And make no mistake, this one’s a very French film. It appears that for international release, De l’Autre Côté du Périph is going to be called On The Other Side Of The Freeway, thus sadly losing the very Parisian reference in its title. But an international release is very much on the cards thanks to lead actor Omar Sy, recently voted the most popular man in France by Le Journal du Dimanche. His role in The Intouchables made him a star, and Périph has the feeling of a vehicle hastily constructed around a suddenly hot property.
Sy plays Ousmane Diakhité, a cop working the rougher areas on the outskirts of Paris. When a rich woman’s corpse unexpectedly turns up on his beat, he’s forced to join up with city police captain François Monge (Laurent Lafitte) to investigate suspects in the single-digit arrondissements. This all seems so far to be a little bit Beverly Hills Cop, but it still takes you by surprise when Diakhité’s phone turns out to have Axel F as its ringtone. In a neat bit of observation, Monge reveals at one point that his cinema role model is Jean-Paul Belmondo in Le Professionel, while Diakhité has to look outside France in order to find his equivalent.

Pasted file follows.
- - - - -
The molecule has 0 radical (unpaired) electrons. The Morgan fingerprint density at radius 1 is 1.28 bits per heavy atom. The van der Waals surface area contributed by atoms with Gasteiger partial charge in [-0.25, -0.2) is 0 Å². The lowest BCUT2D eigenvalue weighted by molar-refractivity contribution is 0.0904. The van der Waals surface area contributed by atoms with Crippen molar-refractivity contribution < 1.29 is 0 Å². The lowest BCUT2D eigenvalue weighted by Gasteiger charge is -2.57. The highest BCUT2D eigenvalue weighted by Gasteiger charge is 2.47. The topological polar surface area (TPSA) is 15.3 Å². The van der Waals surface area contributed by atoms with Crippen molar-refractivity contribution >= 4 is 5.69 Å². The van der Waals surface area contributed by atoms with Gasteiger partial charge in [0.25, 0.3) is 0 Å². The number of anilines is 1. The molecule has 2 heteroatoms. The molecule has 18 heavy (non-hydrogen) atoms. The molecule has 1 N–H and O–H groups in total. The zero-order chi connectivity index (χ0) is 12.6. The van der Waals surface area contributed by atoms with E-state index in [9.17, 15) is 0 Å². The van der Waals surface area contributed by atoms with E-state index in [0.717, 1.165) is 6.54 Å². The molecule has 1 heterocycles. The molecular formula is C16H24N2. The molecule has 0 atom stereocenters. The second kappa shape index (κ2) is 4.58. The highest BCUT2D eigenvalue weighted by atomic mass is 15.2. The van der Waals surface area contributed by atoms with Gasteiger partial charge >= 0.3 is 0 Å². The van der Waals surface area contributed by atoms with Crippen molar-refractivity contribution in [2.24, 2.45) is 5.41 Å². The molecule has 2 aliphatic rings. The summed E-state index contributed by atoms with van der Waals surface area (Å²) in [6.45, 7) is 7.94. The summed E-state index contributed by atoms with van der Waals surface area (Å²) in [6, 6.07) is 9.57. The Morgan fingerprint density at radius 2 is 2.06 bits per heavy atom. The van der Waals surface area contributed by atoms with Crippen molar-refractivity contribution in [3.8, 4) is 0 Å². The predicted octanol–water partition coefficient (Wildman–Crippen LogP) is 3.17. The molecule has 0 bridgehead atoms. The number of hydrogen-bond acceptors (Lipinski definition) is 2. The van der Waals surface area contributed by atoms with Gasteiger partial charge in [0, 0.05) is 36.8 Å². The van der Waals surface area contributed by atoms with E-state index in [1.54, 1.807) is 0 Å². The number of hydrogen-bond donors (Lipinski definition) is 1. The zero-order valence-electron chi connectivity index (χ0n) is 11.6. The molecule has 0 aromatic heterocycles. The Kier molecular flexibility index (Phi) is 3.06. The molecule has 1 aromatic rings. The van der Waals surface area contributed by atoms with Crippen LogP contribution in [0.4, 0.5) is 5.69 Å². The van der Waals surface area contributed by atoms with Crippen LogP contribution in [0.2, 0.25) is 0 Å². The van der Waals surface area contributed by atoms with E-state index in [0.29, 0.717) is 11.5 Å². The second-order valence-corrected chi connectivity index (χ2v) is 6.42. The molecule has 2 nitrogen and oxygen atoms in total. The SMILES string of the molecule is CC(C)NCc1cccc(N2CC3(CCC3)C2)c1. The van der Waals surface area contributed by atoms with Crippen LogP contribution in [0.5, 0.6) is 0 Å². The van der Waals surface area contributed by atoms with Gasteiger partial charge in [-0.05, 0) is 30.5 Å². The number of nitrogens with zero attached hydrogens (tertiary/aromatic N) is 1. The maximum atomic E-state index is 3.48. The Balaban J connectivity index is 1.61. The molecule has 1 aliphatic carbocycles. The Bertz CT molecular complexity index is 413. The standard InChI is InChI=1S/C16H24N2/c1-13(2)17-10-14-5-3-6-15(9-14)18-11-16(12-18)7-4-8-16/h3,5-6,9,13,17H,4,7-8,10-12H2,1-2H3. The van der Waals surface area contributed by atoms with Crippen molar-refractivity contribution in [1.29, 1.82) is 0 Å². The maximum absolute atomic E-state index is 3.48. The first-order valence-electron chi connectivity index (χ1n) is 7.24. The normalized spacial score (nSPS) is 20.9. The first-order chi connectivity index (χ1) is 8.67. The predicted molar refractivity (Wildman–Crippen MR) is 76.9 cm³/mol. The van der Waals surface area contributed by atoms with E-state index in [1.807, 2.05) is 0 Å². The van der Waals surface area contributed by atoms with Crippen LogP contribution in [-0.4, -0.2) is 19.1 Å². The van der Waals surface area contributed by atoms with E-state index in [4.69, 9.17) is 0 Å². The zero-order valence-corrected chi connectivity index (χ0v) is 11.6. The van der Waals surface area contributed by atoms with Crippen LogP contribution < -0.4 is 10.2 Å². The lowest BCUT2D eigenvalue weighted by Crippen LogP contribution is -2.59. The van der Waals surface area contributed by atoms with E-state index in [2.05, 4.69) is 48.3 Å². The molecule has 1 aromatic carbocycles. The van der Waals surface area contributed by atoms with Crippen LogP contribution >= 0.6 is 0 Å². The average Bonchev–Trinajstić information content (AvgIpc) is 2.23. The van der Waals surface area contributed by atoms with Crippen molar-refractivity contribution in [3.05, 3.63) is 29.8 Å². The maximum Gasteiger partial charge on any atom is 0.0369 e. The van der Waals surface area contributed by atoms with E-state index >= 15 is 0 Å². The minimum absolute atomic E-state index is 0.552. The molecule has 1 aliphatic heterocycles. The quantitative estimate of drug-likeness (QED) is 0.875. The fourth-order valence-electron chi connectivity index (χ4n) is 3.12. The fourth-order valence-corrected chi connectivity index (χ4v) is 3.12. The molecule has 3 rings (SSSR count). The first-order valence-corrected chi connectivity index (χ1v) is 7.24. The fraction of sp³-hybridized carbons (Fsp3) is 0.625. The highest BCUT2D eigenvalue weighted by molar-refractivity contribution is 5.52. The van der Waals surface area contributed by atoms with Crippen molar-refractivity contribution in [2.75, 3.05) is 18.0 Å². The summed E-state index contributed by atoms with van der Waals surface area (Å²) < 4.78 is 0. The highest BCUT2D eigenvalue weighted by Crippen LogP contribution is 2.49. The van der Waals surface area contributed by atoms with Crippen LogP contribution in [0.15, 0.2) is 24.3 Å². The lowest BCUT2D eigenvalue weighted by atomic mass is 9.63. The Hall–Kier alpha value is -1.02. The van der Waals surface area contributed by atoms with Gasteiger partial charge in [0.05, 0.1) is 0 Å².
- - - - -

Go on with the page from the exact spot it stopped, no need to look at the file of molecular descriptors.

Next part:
A French film with Dutch subtitles turns out to be a slightly trickier concept to get your head around. But underneath its tentative handling of racial issues, Périph is a standard piece of action-comedy genre filmmaking, and the plot beats fall pretty much exactly where you’d expect them to. And I’ve always said that if a film has a sufficiently familiar structure, you can still enjoy it without ever understanding the details of, say, why that woman was killed at the start. The relationship between the two leads is played just about right – Sy’s charm lights up the screen whenever he’s within five yards of a woman, and Lafitte manages to balance Monge’s innate dickishness, misogyny and casual racism without going the full Ricky Gervais. (Who would love that character’s surname, wouldn’t he?)